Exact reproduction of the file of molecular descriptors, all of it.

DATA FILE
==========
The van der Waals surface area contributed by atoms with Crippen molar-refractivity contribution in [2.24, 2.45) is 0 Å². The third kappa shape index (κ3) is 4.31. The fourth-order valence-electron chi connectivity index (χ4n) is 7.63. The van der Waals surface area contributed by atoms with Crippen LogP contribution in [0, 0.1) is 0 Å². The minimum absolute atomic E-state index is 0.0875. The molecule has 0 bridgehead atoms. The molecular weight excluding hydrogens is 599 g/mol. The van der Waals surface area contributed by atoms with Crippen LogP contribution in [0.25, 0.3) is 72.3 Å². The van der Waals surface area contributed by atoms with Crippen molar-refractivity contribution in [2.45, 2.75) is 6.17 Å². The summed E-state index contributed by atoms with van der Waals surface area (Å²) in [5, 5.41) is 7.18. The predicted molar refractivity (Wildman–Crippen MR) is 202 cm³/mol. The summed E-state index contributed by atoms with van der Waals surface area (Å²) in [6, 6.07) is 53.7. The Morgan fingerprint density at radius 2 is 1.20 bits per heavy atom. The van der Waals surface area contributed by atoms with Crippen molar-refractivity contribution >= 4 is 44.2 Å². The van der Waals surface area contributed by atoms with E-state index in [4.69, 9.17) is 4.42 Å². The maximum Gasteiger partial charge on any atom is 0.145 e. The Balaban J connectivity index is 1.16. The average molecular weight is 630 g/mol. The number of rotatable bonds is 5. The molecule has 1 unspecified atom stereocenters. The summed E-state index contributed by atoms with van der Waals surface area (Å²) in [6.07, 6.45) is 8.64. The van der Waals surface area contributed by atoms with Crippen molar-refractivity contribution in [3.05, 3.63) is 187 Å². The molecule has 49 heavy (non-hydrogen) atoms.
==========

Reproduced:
The van der Waals surface area contributed by atoms with Crippen molar-refractivity contribution in [2.24, 2.45) is 0 Å². The third kappa shape index (κ3) is 4.31. The fourth-order valence-electron chi connectivity index (χ4n) is 7.63. The van der Waals surface area contributed by atoms with Crippen LogP contribution in [0, 0.1) is 0 Å². The minimum absolute atomic E-state index is 0.0875. The molecule has 0 bridgehead atoms. The molecular weight excluding hydrogens is 599 g/mol. The van der Waals surface area contributed by atoms with Crippen LogP contribution in [0.25, 0.3) is 72.3 Å². The van der Waals surface area contributed by atoms with Crippen molar-refractivity contribution in [2.45, 2.75) is 6.17 Å². The summed E-state index contributed by atoms with van der Waals surface area (Å²) in [5, 5.41) is 7.18. The predicted molar refractivity (Wildman–Crippen MR) is 202 cm³/mol. The summed E-state index contributed by atoms with van der Waals surface area (Å²) in [6, 6.07) is 53.7. The Morgan fingerprint density at radius 2 is 1.20 bits per heavy atom. The van der Waals surface area contributed by atoms with Crippen molar-refractivity contribution >= 4 is 44.2 Å². The van der Waals surface area contributed by atoms with E-state index in [4.69, 9.17) is 4.42 Å². The maximum Gasteiger partial charge on any atom is 0.145 e. The Balaban J connectivity index is 1.16. The average molecular weight is 630 g/mol. The number of rotatable bonds is 5. The molecule has 1 unspecified atom stereocenters. The summed E-state index contributed by atoms with van der Waals surface area (Å²) in [6.07, 6.45) is 8.64. The van der Waals surface area contributed by atoms with Crippen molar-refractivity contribution in [3.05, 3.63) is 187 Å². The molecule has 49 heavy (non-hydrogen) atoms.